Most people who have bought a home can relate to the saying, “underneath apparent simplicity lies immense complexity.” That’s because when you get a mortgage, you’re not just responsible for paying off your loan. You also have property taxes and homeowners insurance to pay, and perhaps mortgage insurance and flood insurance, too.

This is where escrow accounts come into play. An escrow account ensures these costs are paid on time, so you can enjoy the comforts of your new home without worrying about them. So, let’s dive into them.

What is an Escrow Account?

The term “escrow” comes from the Old French word “escroue,” meaning a scroll or a document. It’s used to describe the practice where a third party holds onto documents or money involved in a transaction until all conditions are met. If you’re in the process of buying a home, you may have already used an escrow account when you made an earnest money deposit on your home purchase.

When you close your mortgage, your lender will open a different escrow account to facilitate the timely payment of your property taxes, homeowners insurance premiums, and other costs. For many, removing the added hassle of having to manage tax and insurance payments on their own makes having an escrow account a huge bonus.

Is an Escrow Account Required?

Certain loans, especially those aimed at first-time homebuyers and those that are required to have flood insurance, require an escrow account. It’s also usually required for loans with a down payment of less than 20% or if a refinance results in a loan-to-value (LTV) of more than 80%. The LTV compares the loan balance to the home’s appraised value. Loans with higher than 80% LTV are considered higher risk by your lender and, therefore, generally require an escrow account.

The only scenario that may allow a borrower to opt out of an escrow account is if they have an LTV of 80% or less. But keep in mind, your interest rate might be slightly higher if you choose to go this route. A lender views a loan without an escrow account as higher risk because there is a chance a borrower could allow their homeowners insurance to lapse or become overdue on their property taxes.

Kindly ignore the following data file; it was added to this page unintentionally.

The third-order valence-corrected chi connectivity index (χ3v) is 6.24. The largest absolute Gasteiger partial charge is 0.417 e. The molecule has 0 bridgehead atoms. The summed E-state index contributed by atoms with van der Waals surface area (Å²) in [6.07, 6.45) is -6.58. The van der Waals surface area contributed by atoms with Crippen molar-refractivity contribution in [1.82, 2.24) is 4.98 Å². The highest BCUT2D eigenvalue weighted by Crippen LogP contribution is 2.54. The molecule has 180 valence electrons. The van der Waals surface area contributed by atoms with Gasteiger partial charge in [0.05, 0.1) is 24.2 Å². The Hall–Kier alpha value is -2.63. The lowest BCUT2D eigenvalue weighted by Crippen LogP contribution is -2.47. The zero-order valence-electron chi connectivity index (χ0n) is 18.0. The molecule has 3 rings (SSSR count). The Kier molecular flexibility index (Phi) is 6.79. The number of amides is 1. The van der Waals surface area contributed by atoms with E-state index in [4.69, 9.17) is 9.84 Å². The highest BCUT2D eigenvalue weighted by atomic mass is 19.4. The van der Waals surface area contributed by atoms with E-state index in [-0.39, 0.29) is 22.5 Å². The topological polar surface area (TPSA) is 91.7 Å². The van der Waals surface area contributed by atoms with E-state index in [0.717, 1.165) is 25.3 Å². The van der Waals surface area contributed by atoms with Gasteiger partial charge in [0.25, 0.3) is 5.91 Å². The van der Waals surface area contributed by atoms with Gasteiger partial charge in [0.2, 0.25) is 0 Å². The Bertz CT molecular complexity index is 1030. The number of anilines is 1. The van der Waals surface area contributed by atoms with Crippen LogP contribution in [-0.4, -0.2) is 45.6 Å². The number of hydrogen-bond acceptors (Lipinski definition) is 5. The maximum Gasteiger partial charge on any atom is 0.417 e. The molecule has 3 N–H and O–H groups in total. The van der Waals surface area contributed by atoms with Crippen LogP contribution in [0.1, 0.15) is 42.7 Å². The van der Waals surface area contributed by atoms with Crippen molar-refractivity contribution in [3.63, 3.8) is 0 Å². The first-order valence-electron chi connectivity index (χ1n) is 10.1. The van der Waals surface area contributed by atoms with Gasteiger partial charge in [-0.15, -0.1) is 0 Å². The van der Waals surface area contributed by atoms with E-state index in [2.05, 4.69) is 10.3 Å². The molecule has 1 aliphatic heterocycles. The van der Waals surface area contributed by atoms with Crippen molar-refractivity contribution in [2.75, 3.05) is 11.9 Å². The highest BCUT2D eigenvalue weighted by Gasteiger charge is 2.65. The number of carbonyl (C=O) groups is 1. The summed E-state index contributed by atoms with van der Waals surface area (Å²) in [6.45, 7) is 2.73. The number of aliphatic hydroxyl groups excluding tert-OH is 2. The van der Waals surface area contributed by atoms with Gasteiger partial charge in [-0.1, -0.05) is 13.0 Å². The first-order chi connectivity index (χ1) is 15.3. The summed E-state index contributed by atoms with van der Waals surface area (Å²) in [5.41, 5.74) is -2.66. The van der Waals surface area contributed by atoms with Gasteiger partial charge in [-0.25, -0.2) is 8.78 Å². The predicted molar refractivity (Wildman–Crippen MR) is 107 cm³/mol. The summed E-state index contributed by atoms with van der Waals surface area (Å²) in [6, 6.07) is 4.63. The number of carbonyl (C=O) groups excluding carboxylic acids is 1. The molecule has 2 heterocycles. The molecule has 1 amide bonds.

How Escrow Accounts Work

During the closing of your home purchase, your lender calculates the annual costs of your property taxes and homeowners insurance and divides this total by twelve to determine your monthly escrow payment. This amount is added to your monthly mortgage payment and your lender collects these payments and puts them in your escrow account. You will also be required to pay one year of escrow plus two months of cushion reserves at closing. This amount will be included in your closing costs and will be used to establish your escrow account and ensure you have enough to pay your property taxes and your first insurance premiums. As your property taxes and homeowners insurance bills become due, the lender pays them from the account.

Because property taxes and insurance premiums can change over time—for example, taxes rise as your home increases in value—the amount of money needed in your escrow account will change over time. This is why, every year, your lender will analyze and adjust your monthly escrow payment to ensure there is enough money in your escrow account to cover these costs. If there’s a shortfall, not enough money to cover your insurance costs, your escrow payment may increase, which also means your mortgage payment may increase over time.

What You Need to Know

Even if you have an escrow account, it’s still a good idea to keep an eye on the account balance and make sure your property taxes and insurance premiums are being paid. Fortunately, your lender will provide an annual escrow statement that details payments made from the account and projects future payments. If you see any discrepancies or have any questions about your statement, contact your lender right away.

Another thing to keep in mind is while your lender is paying your property taxes and insurance, you may still receive bills for these items in the mail. That doesn’t mean you have to pay them, but they’re good reminders to check your escrow balance and confirm your lender did in fact pay those bills.

It’s true that escrow accounts can be a little confusing, especially to first-time homebuyers. But remember the saying above? Sometimes the reverse is true: Underneath apparent complexity lies immense simplicity. And when it comes to managing the unpredictable costs that come with homeownership, having an escrow account is about as simple as it can get.

If you have further questions about escrow accounts or any other aspect of the mortgage process, our team of local loan experts at Right By You Mortgage can help. Find a local loan officer near you or email us at to get started.